The co-founders of Tinder are known for insisting that theirs is not a hookup app. But when Tinder launched three years ago, it differentiated itself from more traditional dating sites by emphasizing pictures over text, forgoing the questionnaires and personality profiles required on marriage-minded services like Match and eHarmony. And, whatever Tinder’s creators claim, science says that looks are more important when we’re assessing fling material than when we’re looking for long-term partners—for women as well as men.
New research suggests that women are actually better able to recall a man’s physical features if they’re evaluating him as a hook-up than if they’ve been primed to think about him as a potential boyfriend or husband. For an experiment published in the latest issue of the Journal of Social and Personal Relationships, a team of psychologists led by Terrence Horgan recruited 113 heterosexual undergraduate women and had them watch a short video of a man introducing himself. Before viewing the film, the women were told to consider the man as a prospect for either a one-night stand or a long-term relationship.
Over the course of three minutes, the man spoke about his interests, personality and career ambitions and gave a brief biography about his family, health and education, while the camera zoomed in on different parts of his face and body. (For the video, Horgan and his colleagues sought out a man of “average” attractiveness; they ended up with a 28-year-old guy with light brown hair and a medium build. He was dressed casually in jeans and a T-shirt, and sat in a plain office; neither his clothes nor the setting betrayed any markers of wealth or level of status.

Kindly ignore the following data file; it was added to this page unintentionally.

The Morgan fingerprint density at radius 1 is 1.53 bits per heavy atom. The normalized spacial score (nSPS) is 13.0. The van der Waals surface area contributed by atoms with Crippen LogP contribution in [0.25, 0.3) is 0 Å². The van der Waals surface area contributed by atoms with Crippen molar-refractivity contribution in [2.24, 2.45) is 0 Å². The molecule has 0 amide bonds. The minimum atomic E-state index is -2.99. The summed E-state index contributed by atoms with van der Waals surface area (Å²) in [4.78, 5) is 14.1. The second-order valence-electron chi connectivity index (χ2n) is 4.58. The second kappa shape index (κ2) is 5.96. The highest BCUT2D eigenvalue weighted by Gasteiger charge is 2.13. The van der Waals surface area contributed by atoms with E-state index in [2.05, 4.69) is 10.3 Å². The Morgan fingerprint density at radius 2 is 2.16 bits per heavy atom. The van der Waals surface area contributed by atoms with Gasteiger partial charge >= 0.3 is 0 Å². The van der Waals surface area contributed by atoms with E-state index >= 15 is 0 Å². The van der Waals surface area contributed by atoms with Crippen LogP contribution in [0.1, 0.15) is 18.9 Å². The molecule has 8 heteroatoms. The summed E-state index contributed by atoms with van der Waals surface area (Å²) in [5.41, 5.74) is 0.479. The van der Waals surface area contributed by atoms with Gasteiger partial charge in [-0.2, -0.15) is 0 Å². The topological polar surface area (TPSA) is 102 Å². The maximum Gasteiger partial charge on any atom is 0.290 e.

After watching the video, the women were surprised with a memory test: a 43-item questionnaire including questions about the man’s physical appearance—basics about his eye color and build, and details about the hairiness of his forearms and the size of his Adam’s apple—as well as about the information he’d conveyed verbally. Compared to the women who’d been primed to think about the man as a long-term prospect, the ones who’d been encouraged to think about the man as a fling did better on the portion of the test relating to his physical features and worse on the part about his biography.
Horgan, who is an associate professor of psychology at the University of Michigan-Flint, uses an evolutionary framework to understand these results. He argues that if a casual relationship were to lead to pregnancy, the woman and her offspring would benefit more from the father’s genes than from his resources; women don’t expect much parental investment from short-term partners. In a long-term relationship or marriage, on the other hand, a woman would expect that she and her children would benefit from the father’s resources—wealth, status, connections. His physical attractiveness and health, in that case, matter relatively less.
“This trade-off in preferences (favoring attractiveness) may have adaptive value in that healthier children are more likely to survive,” the authors write—especially, Horgan explained over the phone, “if a man’s physical features are the best indication of his physical well-being.”
“Women, like men, can adopt a short or long term mating strategy,” Horgan said. In one experiment in 2002, psychologists gave women a hypothetical “mating budget” to spend on different traits in a long-term partner: they chose status and resources at the expense of physical attractiveness. (Men presented with the same dilemma prioritized appearance.)
The newer study builds on research showing that women give greater weight to men’s physical features and masculinity when seeking a short-term partner. But this is the first time researchers have shown that women actually form different memories depending on their amorous intentions.